Yes, so it’s an idea my friend and co-writer Dustin Hamman came to me with, a few years ago. Based on his own life experiences, we’ve moulded this script from thoughts and observations from his life as a travelling musician. Some parts are autobiographical and others are completely made up. I have big experience with documentary film making, but are also able to direct my films a way to get the best possible story told, even though you’re dealing with reality. I think the greatest force in documentaries is that it’s real true stories, which just makes it more appealing to me, because I’ve seen how audiences respond to them and reflect their own challenges. Documentaries can really help people across nations and cultures. That is something I want to bring to Scattered too, to have a documentary feel, that this might as well be a completely true story that deals with heavy themes of suicide, mourning and finding your place in the world. To reach audiences that can take home, not only an entertaining story of an American road movie, but at the same time, be emotionally touched and hopefully be more open to talk about such subjects as suicide, which is often put a lid on.

Do you allow yourself to be flexible with your screenplay once you go into production? 

Yes definitely. Making documentaries teach you to be really flexible. With this production I would like to rehearse as much as possible, so that we can be as flexible as possible when we are on location, ‘cause you never know what happens once the camera starts to roll.  It’s way more easy to improvise if you have as solid a foundation as possible.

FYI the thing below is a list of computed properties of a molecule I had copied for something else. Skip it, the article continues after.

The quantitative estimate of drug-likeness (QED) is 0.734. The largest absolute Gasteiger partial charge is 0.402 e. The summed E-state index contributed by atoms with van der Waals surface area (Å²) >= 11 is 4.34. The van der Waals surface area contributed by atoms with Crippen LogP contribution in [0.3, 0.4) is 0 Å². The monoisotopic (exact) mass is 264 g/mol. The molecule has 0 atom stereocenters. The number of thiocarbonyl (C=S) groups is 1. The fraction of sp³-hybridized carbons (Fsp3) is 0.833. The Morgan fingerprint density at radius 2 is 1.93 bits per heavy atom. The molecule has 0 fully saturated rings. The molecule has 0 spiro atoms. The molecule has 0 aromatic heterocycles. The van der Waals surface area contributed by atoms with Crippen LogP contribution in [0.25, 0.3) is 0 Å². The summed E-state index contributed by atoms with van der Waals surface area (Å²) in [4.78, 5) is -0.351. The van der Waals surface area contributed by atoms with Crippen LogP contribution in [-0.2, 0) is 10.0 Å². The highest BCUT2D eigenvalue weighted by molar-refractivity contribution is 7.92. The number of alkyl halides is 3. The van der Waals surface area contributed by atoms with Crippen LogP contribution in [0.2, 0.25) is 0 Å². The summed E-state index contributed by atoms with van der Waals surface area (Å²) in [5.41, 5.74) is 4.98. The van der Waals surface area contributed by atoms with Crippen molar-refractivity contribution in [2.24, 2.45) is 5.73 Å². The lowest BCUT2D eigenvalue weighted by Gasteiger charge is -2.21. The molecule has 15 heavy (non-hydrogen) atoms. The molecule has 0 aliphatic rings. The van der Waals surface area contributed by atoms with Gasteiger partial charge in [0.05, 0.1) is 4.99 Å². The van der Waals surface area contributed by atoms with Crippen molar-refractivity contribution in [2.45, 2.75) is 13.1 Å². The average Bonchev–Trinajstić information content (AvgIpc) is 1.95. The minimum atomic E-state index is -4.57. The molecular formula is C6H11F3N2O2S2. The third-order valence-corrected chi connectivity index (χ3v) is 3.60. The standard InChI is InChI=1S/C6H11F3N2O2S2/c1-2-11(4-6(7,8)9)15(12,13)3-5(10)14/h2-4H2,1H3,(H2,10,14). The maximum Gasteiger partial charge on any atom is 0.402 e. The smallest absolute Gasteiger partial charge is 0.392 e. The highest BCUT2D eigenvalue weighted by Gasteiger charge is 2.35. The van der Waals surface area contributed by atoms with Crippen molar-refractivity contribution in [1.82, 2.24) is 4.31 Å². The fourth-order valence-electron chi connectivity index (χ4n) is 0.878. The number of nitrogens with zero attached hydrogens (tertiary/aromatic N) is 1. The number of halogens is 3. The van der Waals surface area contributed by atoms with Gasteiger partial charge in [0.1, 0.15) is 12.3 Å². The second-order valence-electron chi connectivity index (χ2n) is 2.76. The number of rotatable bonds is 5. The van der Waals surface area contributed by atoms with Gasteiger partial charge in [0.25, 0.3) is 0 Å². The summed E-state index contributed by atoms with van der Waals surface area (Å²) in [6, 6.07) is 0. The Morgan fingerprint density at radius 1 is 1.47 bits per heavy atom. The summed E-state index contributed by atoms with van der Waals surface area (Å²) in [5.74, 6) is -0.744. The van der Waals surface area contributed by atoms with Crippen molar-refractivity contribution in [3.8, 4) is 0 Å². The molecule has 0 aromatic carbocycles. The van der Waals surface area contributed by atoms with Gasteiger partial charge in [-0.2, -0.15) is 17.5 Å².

Have you always had a passion for filmmaking? 


Well yes and no. I’ve always enjoyed working with visual media and to tell stories, and you can do that with so many tools. But finding out film making was the one I wanted to pursuit took me a little time, and so far I haven’t at all doubted my decision.

How much has your approach to your films changed since your debut?

I think I’ve been much more precise than I used to be. At first I was just observing with my camera like a fly on the wall and then came home to the editor with way too much footage. Now I treat all my documentary films as if they were written as a script before shooting. So that I waste as little time as possible on location with the characters. The more prepared I can be, the better the scenes I come home with are.  And it’s much easier to go “off path” if I know the direction that I was supposed to go. It’s impossible to improvise if you don’t have a foundation to improvise from, I think that’s what has changed my working method the most.

Is there any advice you would offer an emerging filmmaker?

Maybe that above statement, with preparations. Do as much as you can before going in production, but ALSO allow yourself and your crew/actors to go off course, circumstances can change so much, so allow yourself to loose control and go with the flow. And also keep the ego on a low, and let the best suggestions win, even though it might not be yours. 

And finally, what do you hope to take away from your experience at L'Atelier?


A great experience and to be able to get closer to going into production.